Sunnyside Port commissioners taking second look at RV park prospects for Lower Valley


Lights twinkle and shine bringing the joy of Christmas to those touched by the magic of the season.  Driving around the local communities in the evening and you will see houses bathed in Christmas lights and decorations much like George and Evelyn Johnson's home on Crescent Avenue in Sunnyside.

Does Sunnyside have enough recreational demand for an RV Park?

The Port of Sunnyside intends to find out with its second RV feasibility study in five years.

"There has been over time a lot of thought and discussion that Sunnyside may need a quality RV park," said Port Commissioner Jeff Matson.

"We did a study in 2000 or 2001 that some developers were actually able to use in looking at a possible private development," Matson added.

That development has yet to take shape and the Port is commissioning a second study, at a cost of $4,500, to stay in the know on the latest RV developments and demand in the area.

"The study we have is old enough that it needs to be updated to reflect new competition within the Valley," Matson explained.

He noted, for example, that the Prosser RV Park was not yet complete at the time of the previous study.

Other factors to be updated in the new study are the supply and amenities offered at current RV spaces, changes in fuel prices and travel habits and projected consumer demand.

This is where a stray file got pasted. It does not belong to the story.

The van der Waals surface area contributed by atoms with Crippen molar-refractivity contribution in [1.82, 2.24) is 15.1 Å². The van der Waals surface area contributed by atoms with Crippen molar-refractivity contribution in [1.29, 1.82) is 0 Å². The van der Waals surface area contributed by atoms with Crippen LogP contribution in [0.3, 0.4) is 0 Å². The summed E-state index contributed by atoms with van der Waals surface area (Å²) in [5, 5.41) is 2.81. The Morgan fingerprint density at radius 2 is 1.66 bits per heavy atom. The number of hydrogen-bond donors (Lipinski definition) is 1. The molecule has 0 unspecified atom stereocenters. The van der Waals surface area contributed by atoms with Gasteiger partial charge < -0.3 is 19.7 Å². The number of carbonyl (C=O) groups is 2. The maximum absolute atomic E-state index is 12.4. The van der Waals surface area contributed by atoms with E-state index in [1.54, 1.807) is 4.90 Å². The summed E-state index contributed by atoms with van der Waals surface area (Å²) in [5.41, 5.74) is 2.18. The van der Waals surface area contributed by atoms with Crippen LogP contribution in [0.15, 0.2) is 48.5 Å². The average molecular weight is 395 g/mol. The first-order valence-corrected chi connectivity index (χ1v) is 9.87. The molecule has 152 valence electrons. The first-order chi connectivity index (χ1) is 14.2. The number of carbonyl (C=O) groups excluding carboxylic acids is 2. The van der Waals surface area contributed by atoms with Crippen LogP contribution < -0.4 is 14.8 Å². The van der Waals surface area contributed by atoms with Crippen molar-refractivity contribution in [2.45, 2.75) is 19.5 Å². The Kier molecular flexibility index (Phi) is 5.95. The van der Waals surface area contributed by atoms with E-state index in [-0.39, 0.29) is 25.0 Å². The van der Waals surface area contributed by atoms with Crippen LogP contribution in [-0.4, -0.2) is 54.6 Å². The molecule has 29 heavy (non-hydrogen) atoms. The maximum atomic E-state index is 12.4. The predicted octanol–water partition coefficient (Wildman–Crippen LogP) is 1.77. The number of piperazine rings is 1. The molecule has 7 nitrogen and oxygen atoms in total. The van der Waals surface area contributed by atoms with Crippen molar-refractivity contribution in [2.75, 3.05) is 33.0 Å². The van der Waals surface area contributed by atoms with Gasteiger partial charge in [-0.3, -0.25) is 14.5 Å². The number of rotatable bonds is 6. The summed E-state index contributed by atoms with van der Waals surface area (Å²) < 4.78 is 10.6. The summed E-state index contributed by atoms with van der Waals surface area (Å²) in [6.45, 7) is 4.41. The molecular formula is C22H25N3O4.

"If we're involved in getting one (an RV park) put up, we have to make sure there are enough people to use it and pay for it," said Commissioner Arnold Martin.

The new study, set to begin early next year, could also help in securing funding for an RV Park.

"When you're trying to get financing for a project, a four or five year-old feasibility study isn't as attractive," Matson noted.

If the study shows that an RV park would fly in Sunnyside, then Matson said an option would be to pursue financing that could be funded by proceeds from the RV park.

Martin said if an RV park is created, it will not be used for long term housing, but for motorists traveling on vacation or people in town on a temporary construction project.

The real benefit of an RV park to Sunnyside, Martin observed, is in the ripple effect for the local economy. "If people stop they spend money, and that's good for the other businesses."



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